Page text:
Summer Conference on Topology and Its Applications

Document Type

Plenary Lecture

Publication Date


Publication Source

32nd Summer Conference on Topology and Its Applications


Already in Hausdorff’s 1914 book, often considered the cradle of general topology, one finds traces of a discussion on the relative strengths of the concepts mentioned in the title of this talk. In fact, one may argue that Hausdorff anticipated the basic ideas of how to unify these concepts, which were developed only later on by many mathematicians over the course of a century, as propagated in Hofmann, Seal & Tholen. Indeed, Hausdorff thought of ordering points by assigning to every pair of them a (truth) value, just as a metric assigns to them a number. More importantly, he also contemplated extending such assignments to pairs, whose second component would remain a point, but whose first component would now be a subset, or a sequence, of points of the space in question, which is then assigned a value that measures the extent to which that point lies in the closure of the subset, or is a convergence point of the sequence. In monoidal topology, the first components of the arguments of such value assignments are given by a monad T on Set (where, for a set X, TX could be all strings of points of X, or all subsets of X, or all filters on X, etc), while the values themselves must lie in a quantale V (which could be the lattice 2 = {true, false}, or the non-negative extended real line, or the lattice of distribution functions of that extended line, etc). These structures must then satisfy two basic axioms, generalizing the reflexivity and transitivity of relations. With morphisms to be maps laxly preserving the structure, this defines the category (T, V )-Cat, which is topological over Set and, therefore, automatically boosts a wealth of good properties.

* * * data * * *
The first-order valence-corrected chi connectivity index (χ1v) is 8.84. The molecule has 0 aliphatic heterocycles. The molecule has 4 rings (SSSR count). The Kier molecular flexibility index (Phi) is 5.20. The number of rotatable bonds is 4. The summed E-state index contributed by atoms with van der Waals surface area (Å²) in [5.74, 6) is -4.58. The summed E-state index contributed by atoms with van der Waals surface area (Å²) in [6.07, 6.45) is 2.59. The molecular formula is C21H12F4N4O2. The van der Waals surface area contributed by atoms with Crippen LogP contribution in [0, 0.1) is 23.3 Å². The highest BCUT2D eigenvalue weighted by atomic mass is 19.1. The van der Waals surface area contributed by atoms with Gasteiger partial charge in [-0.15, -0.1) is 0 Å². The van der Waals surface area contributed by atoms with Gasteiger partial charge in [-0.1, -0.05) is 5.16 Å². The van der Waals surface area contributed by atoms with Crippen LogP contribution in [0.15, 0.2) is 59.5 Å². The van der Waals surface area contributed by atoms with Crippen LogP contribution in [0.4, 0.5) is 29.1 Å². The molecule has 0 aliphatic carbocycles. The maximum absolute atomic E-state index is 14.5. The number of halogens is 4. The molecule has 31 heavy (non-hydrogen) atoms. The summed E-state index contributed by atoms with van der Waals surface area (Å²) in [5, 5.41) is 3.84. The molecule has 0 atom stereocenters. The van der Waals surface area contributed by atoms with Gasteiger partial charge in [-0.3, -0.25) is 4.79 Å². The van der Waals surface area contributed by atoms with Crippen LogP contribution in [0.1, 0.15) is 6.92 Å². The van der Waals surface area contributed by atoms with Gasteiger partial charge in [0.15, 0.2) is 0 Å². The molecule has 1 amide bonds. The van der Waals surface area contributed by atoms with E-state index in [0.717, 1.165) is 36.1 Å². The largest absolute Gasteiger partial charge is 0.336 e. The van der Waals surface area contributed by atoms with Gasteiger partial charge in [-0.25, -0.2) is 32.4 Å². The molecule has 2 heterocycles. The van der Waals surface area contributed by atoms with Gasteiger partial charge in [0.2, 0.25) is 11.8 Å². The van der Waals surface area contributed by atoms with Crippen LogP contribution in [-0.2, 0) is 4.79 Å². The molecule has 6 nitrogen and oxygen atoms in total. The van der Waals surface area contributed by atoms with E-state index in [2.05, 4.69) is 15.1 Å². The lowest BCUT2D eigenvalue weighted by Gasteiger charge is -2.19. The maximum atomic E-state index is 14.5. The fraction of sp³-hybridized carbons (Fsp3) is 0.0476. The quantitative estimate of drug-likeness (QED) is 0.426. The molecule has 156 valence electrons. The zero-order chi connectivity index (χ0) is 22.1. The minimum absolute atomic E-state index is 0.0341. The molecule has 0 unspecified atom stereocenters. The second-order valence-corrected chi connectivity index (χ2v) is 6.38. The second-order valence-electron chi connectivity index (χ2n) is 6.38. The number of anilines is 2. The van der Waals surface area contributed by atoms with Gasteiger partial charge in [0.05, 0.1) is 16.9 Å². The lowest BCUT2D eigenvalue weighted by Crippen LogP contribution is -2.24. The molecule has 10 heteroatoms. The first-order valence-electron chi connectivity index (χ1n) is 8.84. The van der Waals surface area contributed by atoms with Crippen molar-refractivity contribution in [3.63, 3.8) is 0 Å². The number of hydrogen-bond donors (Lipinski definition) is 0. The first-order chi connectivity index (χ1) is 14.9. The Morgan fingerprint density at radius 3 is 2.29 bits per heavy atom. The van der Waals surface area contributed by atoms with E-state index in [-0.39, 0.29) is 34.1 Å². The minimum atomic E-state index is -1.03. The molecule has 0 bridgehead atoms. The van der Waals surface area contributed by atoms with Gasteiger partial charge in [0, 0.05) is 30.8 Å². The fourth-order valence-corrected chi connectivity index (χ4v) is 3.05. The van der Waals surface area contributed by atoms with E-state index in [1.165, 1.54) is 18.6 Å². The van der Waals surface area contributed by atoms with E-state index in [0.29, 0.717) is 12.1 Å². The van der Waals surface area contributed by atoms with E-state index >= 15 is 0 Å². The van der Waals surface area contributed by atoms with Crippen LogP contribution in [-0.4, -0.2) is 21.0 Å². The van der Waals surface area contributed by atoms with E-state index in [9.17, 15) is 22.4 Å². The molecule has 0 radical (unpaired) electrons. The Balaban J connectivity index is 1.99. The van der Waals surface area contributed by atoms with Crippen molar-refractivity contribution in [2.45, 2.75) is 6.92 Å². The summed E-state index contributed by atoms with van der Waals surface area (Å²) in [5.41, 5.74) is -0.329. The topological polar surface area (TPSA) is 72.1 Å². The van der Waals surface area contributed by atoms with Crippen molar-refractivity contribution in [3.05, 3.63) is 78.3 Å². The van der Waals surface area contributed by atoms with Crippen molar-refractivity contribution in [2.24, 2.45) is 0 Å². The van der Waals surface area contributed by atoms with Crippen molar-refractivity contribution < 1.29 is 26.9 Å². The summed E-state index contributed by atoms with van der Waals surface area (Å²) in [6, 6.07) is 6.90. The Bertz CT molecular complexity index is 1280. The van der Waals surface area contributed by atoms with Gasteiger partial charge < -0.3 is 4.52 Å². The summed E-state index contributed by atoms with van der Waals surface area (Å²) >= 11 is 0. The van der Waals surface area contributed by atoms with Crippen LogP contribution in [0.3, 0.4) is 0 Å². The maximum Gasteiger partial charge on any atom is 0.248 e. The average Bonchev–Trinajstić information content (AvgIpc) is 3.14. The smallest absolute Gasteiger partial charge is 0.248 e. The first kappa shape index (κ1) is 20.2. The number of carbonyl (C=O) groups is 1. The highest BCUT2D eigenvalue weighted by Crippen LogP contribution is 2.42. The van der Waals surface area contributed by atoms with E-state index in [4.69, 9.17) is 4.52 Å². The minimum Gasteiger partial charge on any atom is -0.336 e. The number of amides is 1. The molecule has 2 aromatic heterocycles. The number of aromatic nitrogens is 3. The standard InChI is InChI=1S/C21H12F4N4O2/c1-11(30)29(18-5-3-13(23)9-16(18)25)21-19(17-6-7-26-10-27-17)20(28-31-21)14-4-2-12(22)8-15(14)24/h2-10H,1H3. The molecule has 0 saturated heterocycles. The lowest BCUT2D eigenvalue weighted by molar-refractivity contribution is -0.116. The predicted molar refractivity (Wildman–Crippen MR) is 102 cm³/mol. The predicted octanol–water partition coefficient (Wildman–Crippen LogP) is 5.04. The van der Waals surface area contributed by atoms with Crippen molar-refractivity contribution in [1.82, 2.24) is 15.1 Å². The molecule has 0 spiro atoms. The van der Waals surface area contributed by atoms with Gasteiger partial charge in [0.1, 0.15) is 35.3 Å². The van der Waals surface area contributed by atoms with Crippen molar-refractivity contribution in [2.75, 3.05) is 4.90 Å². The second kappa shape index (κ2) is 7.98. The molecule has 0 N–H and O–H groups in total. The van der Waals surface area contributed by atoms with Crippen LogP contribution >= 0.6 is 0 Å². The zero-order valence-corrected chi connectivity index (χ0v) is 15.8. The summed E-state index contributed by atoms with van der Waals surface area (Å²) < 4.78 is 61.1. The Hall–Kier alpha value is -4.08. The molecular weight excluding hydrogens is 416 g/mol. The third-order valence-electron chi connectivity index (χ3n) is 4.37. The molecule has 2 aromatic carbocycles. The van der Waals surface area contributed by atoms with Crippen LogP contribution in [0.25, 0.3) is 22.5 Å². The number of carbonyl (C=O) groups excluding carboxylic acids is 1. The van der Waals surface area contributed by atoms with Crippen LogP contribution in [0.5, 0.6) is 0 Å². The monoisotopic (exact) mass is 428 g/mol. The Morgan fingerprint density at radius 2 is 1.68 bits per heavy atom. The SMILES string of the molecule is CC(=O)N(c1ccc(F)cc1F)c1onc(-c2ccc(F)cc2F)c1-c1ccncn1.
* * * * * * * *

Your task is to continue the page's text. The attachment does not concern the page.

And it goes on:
The principal categories of interest to topologists are all of this type, or may be reflectively or coreflectively embedded into them. But as indicated above, an individual category, like Top, may be presentable in various (T, V )-guises, and establishing the equivalence may not necessarily be easy. In fact, its validity may depend on additional properties of V . For example, for T the powerset monad, we may easily extend the usual properties of distance and closure to define and study so-called V -topological spaces, but the establishment of their equivalent description in terms of a V -valued ultrafilter convergence relation requires V to be completely distributive (see Lai and Tholen). Among other theorems, we will present this equivalence statement and show how it unifies previous results for topological spaces and approach spaces and leads to novel applications. Time permitting we will also discuss essential topological properties, like compactness and separation, in the V -context.


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